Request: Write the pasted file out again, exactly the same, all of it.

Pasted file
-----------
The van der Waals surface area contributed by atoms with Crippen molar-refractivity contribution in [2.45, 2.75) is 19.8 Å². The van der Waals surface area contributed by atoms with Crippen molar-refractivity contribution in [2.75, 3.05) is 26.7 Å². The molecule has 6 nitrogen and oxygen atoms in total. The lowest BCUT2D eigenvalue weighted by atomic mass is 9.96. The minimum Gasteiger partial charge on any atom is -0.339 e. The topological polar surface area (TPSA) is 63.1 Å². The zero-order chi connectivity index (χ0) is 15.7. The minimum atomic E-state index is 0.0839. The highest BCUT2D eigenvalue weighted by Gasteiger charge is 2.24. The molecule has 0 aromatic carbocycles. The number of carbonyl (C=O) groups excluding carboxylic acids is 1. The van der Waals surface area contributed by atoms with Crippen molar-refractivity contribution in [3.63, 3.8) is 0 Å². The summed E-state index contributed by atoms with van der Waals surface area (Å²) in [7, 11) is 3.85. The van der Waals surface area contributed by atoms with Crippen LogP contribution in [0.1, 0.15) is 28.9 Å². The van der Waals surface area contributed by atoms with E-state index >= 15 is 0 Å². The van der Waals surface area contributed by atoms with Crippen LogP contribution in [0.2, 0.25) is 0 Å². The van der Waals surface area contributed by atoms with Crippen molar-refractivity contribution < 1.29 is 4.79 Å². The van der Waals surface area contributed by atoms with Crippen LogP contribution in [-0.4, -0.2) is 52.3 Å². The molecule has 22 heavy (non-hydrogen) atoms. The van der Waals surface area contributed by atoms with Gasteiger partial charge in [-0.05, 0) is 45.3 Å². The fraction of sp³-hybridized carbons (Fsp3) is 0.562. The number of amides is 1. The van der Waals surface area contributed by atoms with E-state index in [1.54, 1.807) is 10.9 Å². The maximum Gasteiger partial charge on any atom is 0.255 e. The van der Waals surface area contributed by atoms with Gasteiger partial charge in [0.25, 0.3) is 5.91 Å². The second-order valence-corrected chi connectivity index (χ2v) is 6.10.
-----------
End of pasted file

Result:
The van der Waals surface area contributed by atoms with Crippen molar-refractivity contribution in [2.45, 2.75) is 19.8 Å². The van der Waals surface area contributed by atoms with Crippen molar-refractivity contribution in [2.75, 3.05) is 26.7 Å². The molecule has 6 nitrogen and oxygen atoms in total. The lowest BCUT2D eigenvalue weighted by atomic mass is 9.96. The minimum Gasteiger partial charge on any atom is -0.339 e. The topological polar surface area (TPSA) is 63.1 Å². The zero-order chi connectivity index (χ0) is 15.7. The minimum atomic E-state index is 0.0839. The highest BCUT2D eigenvalue weighted by Gasteiger charge is 2.24. The molecule has 0 aromatic carbocycles. The number of carbonyl (C=O) groups excluding carboxylic acids is 1. The van der Waals surface area contributed by atoms with Crippen molar-refractivity contribution in [3.63, 3.8) is 0 Å². The summed E-state index contributed by atoms with van der Waals surface area (Å²) in [7, 11) is 3.85. The van der Waals surface area contributed by atoms with Crippen LogP contribution in [0.1, 0.15) is 28.9 Å². The van der Waals surface area contributed by atoms with E-state index >= 15 is 0 Å². The van der Waals surface area contributed by atoms with Crippen LogP contribution in [0.2, 0.25) is 0 Å². The van der Waals surface area contributed by atoms with Crippen molar-refractivity contribution < 1.29 is 4.79 Å². The van der Waals surface area contributed by atoms with Crippen LogP contribution in [-0.4, -0.2) is 52.3 Å². The molecule has 22 heavy (non-hydrogen) atoms. The van der Waals surface area contributed by atoms with Gasteiger partial charge in [-0.05, 0) is 45.3 Å². The fraction of sp³-hybridized carbons (Fsp3) is 0.562. The number of amides is 1. The van der Waals surface area contributed by atoms with E-state index in [1.54, 1.807) is 10.9 Å². The maximum Gasteiger partial charge on any atom is 0.255 e. The van der Waals surface area contributed by atoms with Gasteiger partial charge in [0.25, 0.3) is 5.91 Å². The second-order valence-corrected chi connectivity index (χ2v) is 6.10.